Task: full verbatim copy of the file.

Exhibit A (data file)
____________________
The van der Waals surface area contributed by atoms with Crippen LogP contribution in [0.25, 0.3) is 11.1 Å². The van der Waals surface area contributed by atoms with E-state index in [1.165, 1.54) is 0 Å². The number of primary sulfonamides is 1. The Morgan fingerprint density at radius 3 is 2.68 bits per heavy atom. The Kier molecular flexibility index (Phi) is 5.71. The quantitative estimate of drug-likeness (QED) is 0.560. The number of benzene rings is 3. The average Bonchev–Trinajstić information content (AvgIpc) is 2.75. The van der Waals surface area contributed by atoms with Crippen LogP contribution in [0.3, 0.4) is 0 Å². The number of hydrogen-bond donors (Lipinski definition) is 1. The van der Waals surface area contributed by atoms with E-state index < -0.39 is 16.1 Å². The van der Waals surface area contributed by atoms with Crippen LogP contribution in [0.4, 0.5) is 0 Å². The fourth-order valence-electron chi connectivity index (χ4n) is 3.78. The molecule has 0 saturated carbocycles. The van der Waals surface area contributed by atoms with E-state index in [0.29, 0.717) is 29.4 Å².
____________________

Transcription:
The van der Waals surface area contributed by atoms with Crippen LogP contribution in [0.25, 0.3) is 11.1 Å². The van der Waals surface area contributed by atoms with E-state index in [1.165, 1.54) is 0 Å². The number of primary sulfonamides is 1. The Morgan fingerprint density at radius 3 is 2.68 bits per heavy atom. The Kier molecular flexibility index (Phi) is 5.71. The quantitative estimate of drug-likeness (QED) is 0.560. The number of benzene rings is 3. The average Bonchev–Trinajstić information content (AvgIpc) is 2.75. The van der Waals surface area contributed by atoms with Crippen LogP contribution in [0.3, 0.4) is 0 Å². The number of hydrogen-bond donors (Lipinski definition) is 1. The van der Waals surface area contributed by atoms with E-state index < -0.39 is 16.1 Å². The van der Waals surface area contributed by atoms with Crippen LogP contribution in [0.4, 0.5) is 0 Å². The fourth-order valence-electron chi connectivity index (χ4n) is 3.78. The molecule has 0 saturated carbocycles. The van der Waals surface area contributed by atoms with E-state index in [0.29, 0.717) is 29.4 Å².